In some clinical recommendations, epidural is preferred to spinal analgesia in patients with MS.9,12 Based on two independent prospective studies, EA in obstetric patients showed no negative outcome.15-17 For spinal anesthesia, only case reports exist, and these do not show a clear relation between cause and effect. The intrathecal application of higher concentrations of local anesthetics compared with EA is discussed as possibly increasing the risk of relapse.6,13 However, there is neither a clear hypothesis of the potential mechanism behind this assumption nor clinical data to support this assumption. On the other hand, spinal anesthesia is performed frequently in patients with MS.7 One may argue that the number of reported cases with a deteriorated postoperative course only reflects a marginal risk, if any, for the individual patient.

For CSE and caudal analgesia, we found only one and three cases, respectively. The low number is easily explained as caudal analgesia is a rarely used technique in adults.23 CSE, on the other hand, is often omitted as most patients with MS are scheduled for elective surgery or delivery and so early placement of EA (if any) is attempted.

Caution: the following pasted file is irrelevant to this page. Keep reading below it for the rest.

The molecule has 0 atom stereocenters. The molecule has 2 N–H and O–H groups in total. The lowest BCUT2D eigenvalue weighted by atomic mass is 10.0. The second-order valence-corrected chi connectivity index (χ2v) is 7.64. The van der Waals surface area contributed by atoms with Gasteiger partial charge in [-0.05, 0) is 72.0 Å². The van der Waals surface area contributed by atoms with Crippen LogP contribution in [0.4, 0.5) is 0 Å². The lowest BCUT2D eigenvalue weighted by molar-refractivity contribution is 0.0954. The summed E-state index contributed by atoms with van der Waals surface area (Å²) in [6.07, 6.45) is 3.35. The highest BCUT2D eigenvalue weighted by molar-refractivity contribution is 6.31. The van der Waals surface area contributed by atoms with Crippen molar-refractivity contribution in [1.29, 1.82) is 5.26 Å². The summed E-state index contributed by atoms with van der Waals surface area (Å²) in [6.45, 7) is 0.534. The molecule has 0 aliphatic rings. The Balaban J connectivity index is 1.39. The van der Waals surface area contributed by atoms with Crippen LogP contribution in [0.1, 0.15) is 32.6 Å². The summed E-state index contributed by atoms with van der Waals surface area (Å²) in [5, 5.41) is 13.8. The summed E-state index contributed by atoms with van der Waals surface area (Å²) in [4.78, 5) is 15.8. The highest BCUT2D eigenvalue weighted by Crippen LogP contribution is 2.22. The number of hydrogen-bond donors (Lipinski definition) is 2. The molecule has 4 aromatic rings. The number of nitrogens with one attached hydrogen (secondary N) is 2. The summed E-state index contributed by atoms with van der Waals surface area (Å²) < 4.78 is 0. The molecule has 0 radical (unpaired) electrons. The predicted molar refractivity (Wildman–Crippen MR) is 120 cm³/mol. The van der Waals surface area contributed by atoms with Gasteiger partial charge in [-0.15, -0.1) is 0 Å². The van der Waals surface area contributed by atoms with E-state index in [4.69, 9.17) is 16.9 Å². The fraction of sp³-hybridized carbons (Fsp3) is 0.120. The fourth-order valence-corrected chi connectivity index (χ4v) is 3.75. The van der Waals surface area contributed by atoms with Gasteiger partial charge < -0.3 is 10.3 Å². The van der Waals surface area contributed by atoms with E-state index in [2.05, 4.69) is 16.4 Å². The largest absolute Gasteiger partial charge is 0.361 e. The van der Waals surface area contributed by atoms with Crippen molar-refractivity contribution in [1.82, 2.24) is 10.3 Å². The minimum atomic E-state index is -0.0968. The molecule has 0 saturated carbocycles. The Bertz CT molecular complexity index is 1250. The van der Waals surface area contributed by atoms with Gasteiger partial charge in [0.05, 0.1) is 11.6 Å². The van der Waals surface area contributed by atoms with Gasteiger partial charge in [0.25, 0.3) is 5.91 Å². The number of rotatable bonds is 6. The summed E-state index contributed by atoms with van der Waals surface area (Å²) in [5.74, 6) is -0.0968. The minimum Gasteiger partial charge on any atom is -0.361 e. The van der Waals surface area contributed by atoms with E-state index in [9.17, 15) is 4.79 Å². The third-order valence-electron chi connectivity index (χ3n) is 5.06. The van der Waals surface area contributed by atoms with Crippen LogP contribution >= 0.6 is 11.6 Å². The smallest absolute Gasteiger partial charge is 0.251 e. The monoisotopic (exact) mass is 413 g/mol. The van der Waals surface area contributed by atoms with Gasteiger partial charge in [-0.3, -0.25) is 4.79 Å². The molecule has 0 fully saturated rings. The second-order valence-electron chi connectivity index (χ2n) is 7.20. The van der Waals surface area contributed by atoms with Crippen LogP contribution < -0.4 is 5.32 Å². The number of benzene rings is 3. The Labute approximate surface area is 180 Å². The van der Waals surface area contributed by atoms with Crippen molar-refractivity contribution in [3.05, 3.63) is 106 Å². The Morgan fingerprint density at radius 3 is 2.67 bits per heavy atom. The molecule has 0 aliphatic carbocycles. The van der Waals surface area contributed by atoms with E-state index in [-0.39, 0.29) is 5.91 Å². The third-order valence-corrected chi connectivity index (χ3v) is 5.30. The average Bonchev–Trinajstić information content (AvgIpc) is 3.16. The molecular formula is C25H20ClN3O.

Our study is limited as a systematic review cannot ultimately prove the safety of a procedure, especially when the results mainly include case reports and series. Individual case cannot prove or refute a cause and effect relationship. Quantifying the number of cases, however, permits the evaluation of the scientific basis of some concerns.

Another limitation is that we cannot provide details on the material and medication used in the reported cases, as these information were not reported in the majority of publications.

Future approaches for elucidating this problem may involve prospectively collected, large, multinational databases in which postoperative courses of patients with MS are collected and risk factors may be identified.

Conclusion

In conclusion, it is impossible to completely rule out potential risks from any procedure. Current clinical evidence does not support the theory that central neuraxial analgesia negatively affects the course of MS. Therefore, we regard this procedure as a viable option for discussion with the patient.

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Received: March 4, 2016; Accepted: September 6, 2016

* Corresponding author. E-mail:helmar.bornemann@medunigraz.at (H. Bornemann-Cimenti).

Conflicts of interest

The authors declare no conflicts of interest.